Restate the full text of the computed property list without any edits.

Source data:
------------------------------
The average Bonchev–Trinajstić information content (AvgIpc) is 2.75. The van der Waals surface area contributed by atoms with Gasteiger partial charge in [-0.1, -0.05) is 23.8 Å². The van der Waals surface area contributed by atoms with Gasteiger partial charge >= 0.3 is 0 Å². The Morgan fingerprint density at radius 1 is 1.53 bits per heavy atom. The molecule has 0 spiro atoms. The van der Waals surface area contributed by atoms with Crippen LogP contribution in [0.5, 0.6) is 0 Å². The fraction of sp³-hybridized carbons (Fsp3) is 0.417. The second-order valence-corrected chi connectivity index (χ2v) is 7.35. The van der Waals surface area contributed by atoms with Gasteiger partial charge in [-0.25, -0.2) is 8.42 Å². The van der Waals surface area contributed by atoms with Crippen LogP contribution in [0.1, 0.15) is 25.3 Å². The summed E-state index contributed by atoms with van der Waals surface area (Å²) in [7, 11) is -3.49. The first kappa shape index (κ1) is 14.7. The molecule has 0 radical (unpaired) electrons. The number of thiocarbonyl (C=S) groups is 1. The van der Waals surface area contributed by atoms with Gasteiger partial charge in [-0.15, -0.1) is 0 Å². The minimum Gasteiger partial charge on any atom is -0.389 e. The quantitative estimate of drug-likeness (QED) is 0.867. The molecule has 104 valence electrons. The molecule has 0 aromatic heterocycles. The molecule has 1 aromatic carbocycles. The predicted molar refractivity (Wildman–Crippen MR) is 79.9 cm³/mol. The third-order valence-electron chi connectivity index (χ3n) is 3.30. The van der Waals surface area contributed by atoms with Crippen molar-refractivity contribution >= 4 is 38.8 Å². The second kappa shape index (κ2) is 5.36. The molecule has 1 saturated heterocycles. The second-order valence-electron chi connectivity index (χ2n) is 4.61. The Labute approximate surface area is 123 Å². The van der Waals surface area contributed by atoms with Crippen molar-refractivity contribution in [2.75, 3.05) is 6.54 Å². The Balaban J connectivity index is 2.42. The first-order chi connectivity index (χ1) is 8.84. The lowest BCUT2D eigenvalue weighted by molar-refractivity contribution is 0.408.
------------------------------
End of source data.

The average Bonchev–Trinajstić information content (AvgIpc) is 2.75. The van der Waals surface area contributed by atoms with Gasteiger partial charge in [-0.1, -0.05) is 23.8 Å². The van der Waals surface area contributed by atoms with Gasteiger partial charge >= 0.3 is 0 Å². The Morgan fingerprint density at radius 1 is 1.53 bits per heavy atom. The molecule has 0 spiro atoms. The van der Waals surface area contributed by atoms with Crippen LogP contribution in [0.5, 0.6) is 0 Å². The fraction of sp³-hybridized carbons (Fsp3) is 0.417. The second-order valence-corrected chi connectivity index (χ2v) is 7.35. The van der Waals surface area contributed by atoms with Gasteiger partial charge in [-0.25, -0.2) is 8.42 Å². The van der Waals surface area contributed by atoms with Crippen LogP contribution in [0.1, 0.15) is 25.3 Å². The summed E-state index contributed by atoms with van der Waals surface area (Å²) in [7, 11) is -3.49. The first kappa shape index (κ1) is 14.7. The molecule has 0 radical (unpaired) electrons. The number of thiocarbonyl (C=S) groups is 1. The van der Waals surface area contributed by atoms with Gasteiger partial charge in [-0.15, -0.1) is 0 Å². The minimum Gasteiger partial charge on any atom is -0.389 e. The quantitative estimate of drug-likeness (QED) is 0.867. The molecule has 104 valence electrons. The molecule has 0 aromatic heterocycles. The molecule has 1 aromatic carbocycles. The predicted molar refractivity (Wildman–Crippen MR) is 79.9 cm³/mol. The third-order valence-electron chi connectivity index (χ3n) is 3.30. The van der Waals surface area contributed by atoms with Crippen molar-refractivity contribution >= 4 is 38.8 Å². The second kappa shape index (κ2) is 5.36. The molecule has 1 saturated heterocycles. The second-order valence-electron chi connectivity index (χ2n) is 4.61. The Labute approximate surface area is 123 Å². The van der Waals surface area contributed by atoms with Crippen molar-refractivity contribution in [2.75, 3.05) is 6.54 Å². The Balaban J connectivity index is 2.42. The first-order chi connectivity index (χ1) is 8.84. The lowest BCUT2D eigenvalue weighted by molar-refractivity contribution is 0.408.